Michigan State football grades: Low marks for offense, coaching in loss to Rutgers
Lansing State Journal columnist Graham Couch grades the Spartans performance in their loss to Rutgers on a scale of 1-10.
MSU’s offense did a few things well, mostly in the passing game, with Jayden Reed and Jalen Nailor showing they can be playmakers in space once they have the ball in their hands. But when you turn the ball over six times on offense and average 1.6 yards per carry — as an offense intent on imposing its will on the ground and protecting the football — you’ve failed spectacularly. MSU's got issues up front and at running back, where Elijah Collins didn't start and didn't look like the same back as a year ago. Rocky Lombardi did some good things throwing the ball, allowing Reed and Nailor to make plays, though he’s yet to show accuracy deep. He’s fearless and a sturdy athlete who seems like a strong leader, which is probably the right makeup to quarterback this particular MSU team.
There were some alarming mishaps — big plays by Rutgers that looked way too easy. But a good portion of Rutgers’ 38 points aren’t really on MSU’s defense. The Scarlet Knights began in MSU territory five time after turnovers by MSU's offense, resulting in three of the Scarlet Knights’ touchdowns. This was the Spartans’ first game in a new defense, a 4-2-5, which includes several tactical changes. I thought they were better in the second half and fairly solid against traditional run plays overall, allowing 2.6 yards per carry. They came away with a couple turnovers, too. MSU did struggle defending third downs, especially early on, which helped Rutgers get going. But MSU’s defense didn’t play beneath expectations. Expectations just weren’t that high. And Rutgers is clearly improved offensively from what we've seen over the last four seasons.
SPECIAL TEAMS: 6
Matt Coghlin looks like he’s found his groove again after an up-and-down 2019 season. He made kicks of 45 and 48 yards, helping the Spartans back to within two scores at halftime. Bryce Baringer averaged 50 yards on two punts. And Jayden Reed and Jalen Nailor each had one return with some juice to it. As a tandem on kick returns, I think they have a chance to be special. Nailor also muffed one punt return, turning it over to Rutgers. MSU’s kickoff coverage wasn’t very good, nor was the depth on its kickoffs. The Spartans also had to use a timeout before a field goal because they had a player coming on late. Coghlin made the kick after the timeout whistle and, fortunately for MSU, made it again when it counted.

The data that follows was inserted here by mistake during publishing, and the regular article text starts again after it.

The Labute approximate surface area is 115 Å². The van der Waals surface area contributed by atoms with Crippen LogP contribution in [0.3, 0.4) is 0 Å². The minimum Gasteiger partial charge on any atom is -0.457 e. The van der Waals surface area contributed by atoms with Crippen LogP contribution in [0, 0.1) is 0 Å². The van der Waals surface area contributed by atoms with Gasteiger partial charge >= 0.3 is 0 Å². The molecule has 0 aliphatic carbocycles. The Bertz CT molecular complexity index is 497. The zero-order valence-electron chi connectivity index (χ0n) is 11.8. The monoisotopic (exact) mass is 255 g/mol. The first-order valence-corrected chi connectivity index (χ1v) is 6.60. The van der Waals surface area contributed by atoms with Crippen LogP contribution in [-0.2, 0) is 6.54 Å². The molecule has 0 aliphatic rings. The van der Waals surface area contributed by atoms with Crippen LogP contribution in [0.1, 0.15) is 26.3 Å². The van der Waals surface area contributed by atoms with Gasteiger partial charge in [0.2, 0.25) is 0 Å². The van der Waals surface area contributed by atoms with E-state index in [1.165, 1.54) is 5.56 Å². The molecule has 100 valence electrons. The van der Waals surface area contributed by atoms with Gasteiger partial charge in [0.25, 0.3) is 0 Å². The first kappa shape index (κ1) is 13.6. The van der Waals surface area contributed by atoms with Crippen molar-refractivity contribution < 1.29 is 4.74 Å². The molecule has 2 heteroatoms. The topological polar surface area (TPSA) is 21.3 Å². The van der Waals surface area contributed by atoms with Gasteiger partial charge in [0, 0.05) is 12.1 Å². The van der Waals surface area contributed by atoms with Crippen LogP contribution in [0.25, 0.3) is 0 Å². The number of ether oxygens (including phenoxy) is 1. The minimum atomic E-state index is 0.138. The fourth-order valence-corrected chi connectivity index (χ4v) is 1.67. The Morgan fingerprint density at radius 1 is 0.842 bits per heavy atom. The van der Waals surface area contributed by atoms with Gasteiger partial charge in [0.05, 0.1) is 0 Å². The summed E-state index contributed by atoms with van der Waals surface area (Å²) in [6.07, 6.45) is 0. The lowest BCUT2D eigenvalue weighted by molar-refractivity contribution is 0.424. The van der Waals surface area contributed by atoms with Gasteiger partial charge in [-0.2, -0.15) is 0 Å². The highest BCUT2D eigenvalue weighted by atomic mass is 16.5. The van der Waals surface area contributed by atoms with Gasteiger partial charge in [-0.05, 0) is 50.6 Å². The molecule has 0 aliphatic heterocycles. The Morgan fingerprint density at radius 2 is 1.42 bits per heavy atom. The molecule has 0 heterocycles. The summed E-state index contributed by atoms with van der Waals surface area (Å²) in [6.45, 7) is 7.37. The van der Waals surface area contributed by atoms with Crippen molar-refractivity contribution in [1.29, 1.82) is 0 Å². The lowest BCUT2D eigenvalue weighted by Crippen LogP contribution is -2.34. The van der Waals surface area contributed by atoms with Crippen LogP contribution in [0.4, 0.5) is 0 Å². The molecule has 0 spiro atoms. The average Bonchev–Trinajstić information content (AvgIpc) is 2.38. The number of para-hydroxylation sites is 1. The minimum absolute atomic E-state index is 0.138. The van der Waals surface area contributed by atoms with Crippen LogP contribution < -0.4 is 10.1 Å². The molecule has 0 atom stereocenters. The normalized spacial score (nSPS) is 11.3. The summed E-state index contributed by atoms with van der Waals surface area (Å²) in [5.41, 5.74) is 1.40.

Aggressive decision-making in concert with conservative play-calling is a maddening combination. Mel Tucker and Co. did this repeatedly Saturday, going for it on fourth down with low-percentage running plays — because everything MSU tries to do in the run game is low-percentage. I didn’t agree with the decision to go for it on fourth-and-3, rather than try a 38-yard field goal down eight points in the third quarter. That would have put MSU a score away from taking the lead and kept momentum on the Spartans side. Instead, after a failed run, Rutgers stayed in control. You take the points there.
I did think MSU’s defensive coaches did a nice job with second-half adjustments, adding bodies to put pressure on Rutgers in the backfield. And I liked that Tucker didn’t overreact to this loss, which I thought set an important tone for a team that doesn’t need that burden. All of that said, MSU looked less prepared for this moment than Rutgers. The Spartans looked less prepared than a lot of Big Ten teams this weekend. Tough circumstances, sure, and I don't think it’s fair to judge Tucker and his staff long-term from one game. But this was not a good start.
The best news for MSU on Saturday is that Maryland looks truly awful, so there’s a good opportunity for a win on the schedule late in November. MSU might have a chance to compete with Iowa in two weeks in Iowa City, too. But next week in Ann Arbor, given what we saw from Michigan on Saturday night in Minneapolis and what we just saw from MSU ... Spartan fans, cover your eyes.
Contact Graham Couch at email@example.com. Follow him on Twitter @Graham_Couch.